430 lbf (1,913 N)


510 lbf (2,269 N)

Douglas Fir

710 lbf (3,158 N)

Engelmann Spruce

390 lbf (1,735 N)

Golden Teak

2,330 lbf (10,400 N)

Hard Maple, Sugar Maple

1,450 lbf (6,400 N)


540 lbf (2,402 N)

Hickory, Pecan, Satinwood

1,820 lbf (8,100 N)

Red Mahogany, Turpentine

2,697 lbf (12,000 N)

Red Maple

950 lbf (4,200 N)

Red Oak (Northern)

1,290 lbf (5,700 N)


420 lbf (1,868 N)

Silver Maple

700 lbf (3,100 N)

Sugar Pine

380 lbf (1,690 N)


1,155 lbf (5,140 N)

White Cedar

320 lbf (1,423 N)

White Oak

1,360 lbf (6,000 N)

White Pine

380 lbf (1,690 N)

Yellow Birch / Baltic birch

1,260 lbf (5,600 N)

Cottonwood is not bad for furniture-making and shelving compared with pine, redwood, oak, walnut, and other hardwoods. It is part of the Salicaceae tree family, closely related to poplars, aspen, and willow trees.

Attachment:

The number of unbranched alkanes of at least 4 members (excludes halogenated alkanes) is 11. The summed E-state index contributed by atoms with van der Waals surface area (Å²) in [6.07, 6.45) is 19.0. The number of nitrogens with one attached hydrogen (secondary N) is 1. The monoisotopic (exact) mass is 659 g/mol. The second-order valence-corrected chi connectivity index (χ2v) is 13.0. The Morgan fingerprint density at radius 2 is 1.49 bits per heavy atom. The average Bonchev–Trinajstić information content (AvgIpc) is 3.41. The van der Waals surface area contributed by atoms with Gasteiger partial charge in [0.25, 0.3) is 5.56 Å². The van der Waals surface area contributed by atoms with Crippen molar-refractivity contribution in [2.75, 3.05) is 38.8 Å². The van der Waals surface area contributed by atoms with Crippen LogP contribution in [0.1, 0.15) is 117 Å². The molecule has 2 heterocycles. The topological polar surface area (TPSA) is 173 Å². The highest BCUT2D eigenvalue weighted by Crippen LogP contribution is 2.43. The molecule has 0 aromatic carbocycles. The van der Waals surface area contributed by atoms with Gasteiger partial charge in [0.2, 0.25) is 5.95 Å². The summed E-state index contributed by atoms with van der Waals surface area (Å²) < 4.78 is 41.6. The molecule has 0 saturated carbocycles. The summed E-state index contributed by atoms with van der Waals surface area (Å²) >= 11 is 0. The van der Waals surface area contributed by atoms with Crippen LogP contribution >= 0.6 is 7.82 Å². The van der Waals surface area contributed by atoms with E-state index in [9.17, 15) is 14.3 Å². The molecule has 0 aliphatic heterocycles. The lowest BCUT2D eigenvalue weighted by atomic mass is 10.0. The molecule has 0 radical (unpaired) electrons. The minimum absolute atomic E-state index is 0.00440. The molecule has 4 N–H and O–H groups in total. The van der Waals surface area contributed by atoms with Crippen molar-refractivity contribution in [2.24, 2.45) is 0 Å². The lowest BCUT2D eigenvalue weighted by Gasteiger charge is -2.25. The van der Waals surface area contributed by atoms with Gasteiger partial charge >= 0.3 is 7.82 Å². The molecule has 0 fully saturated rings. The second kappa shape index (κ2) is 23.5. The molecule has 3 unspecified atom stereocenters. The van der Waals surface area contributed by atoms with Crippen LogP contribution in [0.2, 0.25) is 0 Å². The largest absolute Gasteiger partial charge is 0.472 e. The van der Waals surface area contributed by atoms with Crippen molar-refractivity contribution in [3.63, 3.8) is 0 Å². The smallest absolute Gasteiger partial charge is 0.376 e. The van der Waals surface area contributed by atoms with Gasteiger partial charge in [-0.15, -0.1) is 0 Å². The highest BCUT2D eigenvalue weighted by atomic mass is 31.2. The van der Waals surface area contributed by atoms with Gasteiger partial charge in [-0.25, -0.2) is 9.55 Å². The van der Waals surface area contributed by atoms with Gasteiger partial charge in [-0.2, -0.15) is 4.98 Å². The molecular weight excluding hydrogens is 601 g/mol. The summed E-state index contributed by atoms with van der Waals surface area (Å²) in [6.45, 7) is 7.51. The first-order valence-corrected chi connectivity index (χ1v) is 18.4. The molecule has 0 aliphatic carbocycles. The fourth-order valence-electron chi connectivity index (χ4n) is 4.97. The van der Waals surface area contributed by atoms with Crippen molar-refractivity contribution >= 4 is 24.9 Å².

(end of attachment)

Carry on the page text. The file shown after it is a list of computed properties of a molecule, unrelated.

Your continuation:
It is hard as basswood and aspen but softer than poplar and maple wood, causing it ideal for your firewood due to its heat resistance.

Key Characteristics of Cottonwood

cotton wood slab

Most of the 25 species of cottonwood thrive in the United States, which requires moist, well-drained soil along rivers or any waterways. It grows 5 feet per year for 25 years, so you could expect a 150 feet cottonwood tall for a 125-years tree.

You can recognize it by its thick and deeply gray bark. Its trunk has a diameter of seven to eight feet.

As cottonwood grows, it develops a close-grained heartwood with a light to darker brown color. You can also observe purple or grayish streaks on its interlocking grain pattern while you can see a unique creamy white sapwood.